Midday Matinee is our people watching, people doing and people being feature. Join the Woodland Creatures for an afternoon break. My cousins are active in a country church. It was started by the largely Swedish pioneers who settled this land and many of the members live on and farm “century farms” meaning the same land has been in the same family for at least 100 years. One of their members was out antiquing and found an old quilt. It was made of all white cloth with names embroidered in red. The one date on the quilt is 1917. She brought it into the church for “show and tell.” All the names are of former members of the church with a few Reverends at the bottom corner. As people looked at this piece of history, they could find their grandparents and great-grandparents names. The kids were, with help finding great-greats. Lots and lots of the names end in ‘son.’ This sort of generational continuity is an increasingly rare phenomenon. When people here ask “where are you from?” they can guess by your answer how much you may or may not share their values. A big value for many of them is a strong attachment to the land and to this place. They are also fiscal conservatives. Nebraska is the only state capitol that was paid for when it was finished in...

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Midday Matinee – Making Mistakes

Midday Matinee is our people watching, people doing and people being feature. Join the Woodland Creatures for an afternoon break. We have all learned what we know partly by making mistakes. Some are boneheaded blunders of no redeeming quality but others are good mistakes. What makes for a good mistake? 1. It was made in pursuit of the vision of the organization. 2. You learned from it. 3. You shared your learning. This code for making mistakes was created to encourage people to share their mistakes and what they learned. Too often our reaction to a mistake is to groan and try to hide it. After all, maybe you’ll luck out and no one will notice. The problem with that is of course other people will probably make the same mistake you did. My great uncle Walter had this saying. Some people never learn from their experiences. Other people learn from their experiences and smart people can learn from the experiences of others. Walter contended that if you dropped the “l” off of learn you had a nice strategy for making money. There is a story about the old days of IBM. A man had made a very expensive mistake. He was called into Tom Watson’s office, expecting to be fired. They talked about what he had done wrong. Finally the man asked if he would be fired. Watson’s reply...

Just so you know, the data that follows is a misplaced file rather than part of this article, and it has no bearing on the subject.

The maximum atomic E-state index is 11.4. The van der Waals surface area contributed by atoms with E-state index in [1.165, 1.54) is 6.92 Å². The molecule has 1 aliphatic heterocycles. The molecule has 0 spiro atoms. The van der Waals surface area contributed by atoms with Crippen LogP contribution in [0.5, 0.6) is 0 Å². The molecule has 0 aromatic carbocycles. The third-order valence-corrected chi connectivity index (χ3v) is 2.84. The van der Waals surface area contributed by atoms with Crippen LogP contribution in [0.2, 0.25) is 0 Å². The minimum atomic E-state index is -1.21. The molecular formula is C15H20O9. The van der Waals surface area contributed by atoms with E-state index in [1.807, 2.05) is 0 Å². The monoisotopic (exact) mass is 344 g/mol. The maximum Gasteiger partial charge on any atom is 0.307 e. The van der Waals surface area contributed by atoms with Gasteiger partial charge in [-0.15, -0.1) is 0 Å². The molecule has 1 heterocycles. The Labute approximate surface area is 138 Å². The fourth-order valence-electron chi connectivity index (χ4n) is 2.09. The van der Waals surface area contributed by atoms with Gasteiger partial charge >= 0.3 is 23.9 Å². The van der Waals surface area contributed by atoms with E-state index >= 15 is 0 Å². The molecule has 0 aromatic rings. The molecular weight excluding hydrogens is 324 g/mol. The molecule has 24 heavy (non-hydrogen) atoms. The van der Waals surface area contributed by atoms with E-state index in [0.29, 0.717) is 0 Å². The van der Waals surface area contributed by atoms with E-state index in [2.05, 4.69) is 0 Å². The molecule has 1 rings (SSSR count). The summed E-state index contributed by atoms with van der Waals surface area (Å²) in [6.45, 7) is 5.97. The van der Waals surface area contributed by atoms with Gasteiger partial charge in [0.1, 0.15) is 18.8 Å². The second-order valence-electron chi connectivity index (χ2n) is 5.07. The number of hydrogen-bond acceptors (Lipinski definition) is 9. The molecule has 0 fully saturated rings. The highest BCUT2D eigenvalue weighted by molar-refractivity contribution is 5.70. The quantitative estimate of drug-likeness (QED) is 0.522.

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Midday Matinee – Where did your Sense of Compassion come from?

Midday Matinee is our people watching, people doing and people being feature. Join the Woodland Creatures for an afternoon break. Someone asked me today, where my sense of compassion came from. It had me thinking about my mom. When I was a kid, my cousins lived on a farm. I thought it was paradise to visit them in the summers. They had a Shetland pony, a dairy cow, pigs and chickens. As a city kid it was like visiting another world. When I was in 7th grade, my dad drove by their house on a sales trip and brought home an orphaned piglet. My dad thought it would be great for show and tell and all the city kids could see a little baby pig. My uncle the farmer reassured my dad that a runt would not live long enough for us to become attached, but probably long enough to make it to show and tell. (What were they thinking?) The pig did make it to show and tell and was a very big hit. He was dressed in doll clothes as befit his new status as a city pig. We all took turns feeding him with a baby bottle. My dad made him a little fenced area in the basement that went over the drain. The pig spent lots of time being treated like a new and exotic...